The New Guinea big-eared bat, thought to be extinct for 120 years, has lately been re-discovered in the forests of Papua, New Guinea (PNG).

Catherine Hughes and Julie Broken-Brow, a pair of biologists from Queensland, captured a female bat on 25 July 2012. This specimen did not seem to fit the description of any known species, and the pair set out to determine if it could represent a new species. Instead, they found a type of animal that has not been seen by humans in 12 decades, Pharotis imogene.

Hughes and Broken-Brow traveled into the Cloudy Bay Forest Management Area, 125 miles southeast of Ports Moresby, New Guinea, in order to conduct a study of plants and bats. The pair was interested in how small flying mammals called microbats respond to harvested forests in the area.

Microbats are often studied by recording the echolocation sounds they use for navigation. Each species in the region use a different call, making it possible to identify species from audio recordings.

"We were attempting to collate a reference library of the echolocation calls for microbat species in this area of PNG," Hughes and Broken-Brow stated in a press release. The researchers accomplished the task by locating and trapping as many of the tiny bats as they could capture. After capturing and identifying the bats, the researchers recorded the bat calls and released the diminutive animals back into the wild.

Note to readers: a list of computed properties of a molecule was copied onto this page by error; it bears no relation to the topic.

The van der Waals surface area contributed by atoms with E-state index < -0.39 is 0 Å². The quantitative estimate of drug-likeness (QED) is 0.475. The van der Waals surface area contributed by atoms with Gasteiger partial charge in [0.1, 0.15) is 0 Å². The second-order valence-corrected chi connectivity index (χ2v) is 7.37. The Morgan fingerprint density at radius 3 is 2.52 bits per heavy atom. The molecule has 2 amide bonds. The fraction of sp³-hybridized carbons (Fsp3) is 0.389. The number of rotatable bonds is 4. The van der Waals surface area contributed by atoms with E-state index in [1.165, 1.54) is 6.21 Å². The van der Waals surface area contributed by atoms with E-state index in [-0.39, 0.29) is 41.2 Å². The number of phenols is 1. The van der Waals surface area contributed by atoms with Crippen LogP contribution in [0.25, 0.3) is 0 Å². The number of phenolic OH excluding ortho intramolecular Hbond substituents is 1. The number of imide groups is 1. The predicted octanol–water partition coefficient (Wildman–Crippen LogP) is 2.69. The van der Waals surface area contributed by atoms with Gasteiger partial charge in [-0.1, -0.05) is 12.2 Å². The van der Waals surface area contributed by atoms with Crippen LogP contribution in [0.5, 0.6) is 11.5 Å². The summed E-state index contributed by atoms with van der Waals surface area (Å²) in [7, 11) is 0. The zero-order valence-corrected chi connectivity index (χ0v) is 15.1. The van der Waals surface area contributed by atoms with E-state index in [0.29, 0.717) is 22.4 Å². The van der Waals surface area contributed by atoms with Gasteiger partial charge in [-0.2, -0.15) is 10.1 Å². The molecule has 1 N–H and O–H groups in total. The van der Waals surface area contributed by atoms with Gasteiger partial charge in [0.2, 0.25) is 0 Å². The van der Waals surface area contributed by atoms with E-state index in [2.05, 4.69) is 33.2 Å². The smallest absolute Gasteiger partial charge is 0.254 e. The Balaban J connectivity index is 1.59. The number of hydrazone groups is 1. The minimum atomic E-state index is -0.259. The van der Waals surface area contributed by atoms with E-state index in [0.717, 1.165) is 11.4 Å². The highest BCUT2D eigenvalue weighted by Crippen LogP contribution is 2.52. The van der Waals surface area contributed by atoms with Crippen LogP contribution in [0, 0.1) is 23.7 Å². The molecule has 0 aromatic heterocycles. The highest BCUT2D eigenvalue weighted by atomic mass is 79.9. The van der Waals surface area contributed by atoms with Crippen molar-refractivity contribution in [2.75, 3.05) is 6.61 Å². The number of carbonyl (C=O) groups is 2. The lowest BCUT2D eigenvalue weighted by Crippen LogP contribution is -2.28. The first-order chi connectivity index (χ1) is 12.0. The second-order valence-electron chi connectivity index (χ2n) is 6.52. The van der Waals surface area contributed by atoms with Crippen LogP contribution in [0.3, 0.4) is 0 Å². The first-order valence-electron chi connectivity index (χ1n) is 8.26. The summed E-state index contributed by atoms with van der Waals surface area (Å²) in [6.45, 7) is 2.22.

The team set up a trap in a former coconut plantation, now a grass field at the edge of woodlands. This trap was active for only two days, when the researchers found an unusual bat in its mechanism.

At first, they thought they may have captured a small-toothed nyctophilus, also called Nyctophilus microdon. Another idea they had was they discovered a member of the genus Pharotis. This was correct, since the New Guinea big-eared bat species belong to that group. The animal was humanly euthanized and sent to the PNG National Museum and Art Gallery, located in Port Moresby. This specimen was lent to the Australian Museum in Sydney, where it was first identified as a member of the long-lost P. imogene species.

"The New Guinea Big-eared Bat Pharotis imogene has not been reported since the first and only specimens were collected in 1890 and the species was presumed extinct," the researchers wrote.

Identification of the animal as a New Guinea big-eared bat was profiled on the Australian Museum website.

Specimens euthanized in the field and sent to museums and research centers can provide invaluable data on the ecosystem and species health.

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